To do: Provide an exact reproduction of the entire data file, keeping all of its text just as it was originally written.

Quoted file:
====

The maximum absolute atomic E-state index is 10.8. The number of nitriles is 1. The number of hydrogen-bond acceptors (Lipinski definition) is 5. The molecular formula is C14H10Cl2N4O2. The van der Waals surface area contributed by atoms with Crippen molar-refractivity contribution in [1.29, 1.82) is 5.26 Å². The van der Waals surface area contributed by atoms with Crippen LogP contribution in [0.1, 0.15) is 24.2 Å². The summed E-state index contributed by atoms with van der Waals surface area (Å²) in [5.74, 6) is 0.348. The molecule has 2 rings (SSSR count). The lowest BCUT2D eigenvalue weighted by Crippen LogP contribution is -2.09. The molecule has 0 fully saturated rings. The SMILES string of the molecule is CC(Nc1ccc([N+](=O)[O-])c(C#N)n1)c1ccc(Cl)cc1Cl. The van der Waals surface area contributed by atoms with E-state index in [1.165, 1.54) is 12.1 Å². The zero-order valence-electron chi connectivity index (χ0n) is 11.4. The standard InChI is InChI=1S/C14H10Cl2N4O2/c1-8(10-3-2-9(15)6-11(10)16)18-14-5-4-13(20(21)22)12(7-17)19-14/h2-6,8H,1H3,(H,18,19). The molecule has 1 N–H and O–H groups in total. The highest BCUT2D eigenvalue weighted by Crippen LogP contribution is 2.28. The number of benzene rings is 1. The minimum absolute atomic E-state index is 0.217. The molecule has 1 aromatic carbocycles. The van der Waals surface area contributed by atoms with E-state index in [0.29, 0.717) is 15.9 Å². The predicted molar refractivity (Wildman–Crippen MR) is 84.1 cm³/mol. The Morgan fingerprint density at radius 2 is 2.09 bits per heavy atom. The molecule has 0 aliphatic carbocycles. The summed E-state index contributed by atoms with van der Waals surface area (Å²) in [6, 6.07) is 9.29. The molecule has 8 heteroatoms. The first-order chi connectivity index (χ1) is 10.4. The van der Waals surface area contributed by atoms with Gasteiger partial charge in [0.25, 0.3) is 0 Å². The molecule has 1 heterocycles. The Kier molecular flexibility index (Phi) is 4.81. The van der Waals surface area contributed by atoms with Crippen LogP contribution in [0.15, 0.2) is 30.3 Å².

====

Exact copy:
The maximum absolute atomic E-state index is 10.8. The number of nitriles is 1. The number of hydrogen-bond acceptors (Lipinski definition) is 5. The molecular formula is C14H10Cl2N4O2. The van der Waals surface area contributed by atoms with Crippen molar-refractivity contribution in [1.29, 1.82) is 5.26 Å². The van der Waals surface area contributed by atoms with Crippen LogP contribution in [0.1, 0.15) is 24.2 Å². The summed E-state index contributed by atoms with van der Waals surface area (Å²) in [5.74, 6) is 0.348. The molecule has 2 rings (SSSR count). The lowest BCUT2D eigenvalue weighted by Crippen LogP contribution is -2.09. The molecule has 0 fully saturated rings. The SMILES string of the molecule is CC(Nc1ccc([N+](=O)[O-])c(C#N)n1)c1ccc(Cl)cc1Cl. The van der Waals surface area contributed by atoms with E-state index in [1.165, 1.54) is 12.1 Å². The zero-order valence-electron chi connectivity index (χ0n) is 11.4. The standard InChI is InChI=1S/C14H10Cl2N4O2/c1-8(10-3-2-9(15)6-11(10)16)18-14-5-4-13(20(21)22)12(7-17)19-14/h2-6,8H,1H3,(H,18,19). The molecule has 1 N–H and O–H groups in total. The highest BCUT2D eigenvalue weighted by Crippen LogP contribution is 2.28. The number of benzene rings is 1. The minimum absolute atomic E-state index is 0.217. The molecule has 1 aromatic carbocycles. The van der Waals surface area contributed by atoms with E-state index in [0.29, 0.717) is 15.9 Å². The predicted molar refractivity (Wildman–Crippen MR) is 84.1 cm³/mol. The Morgan fingerprint density at radius 2 is 2.09 bits per heavy atom. The molecule has 0 aliphatic carbocycles. The summed E-state index contributed by atoms with van der Waals surface area (Å²) in [6, 6.07) is 9.29. The molecule has 8 heteroatoms. The first-order chi connectivity index (χ1) is 10.4. The van der Waals surface area contributed by atoms with Gasteiger partial charge in [0.25, 0.3) is 0 Å². The molecule has 1 heterocycles. The Kier molecular flexibility index (Phi) is 4.81. The van der Waals surface area contributed by atoms with Crippen LogP contribution in [0.15, 0.2) is 30.3 Å².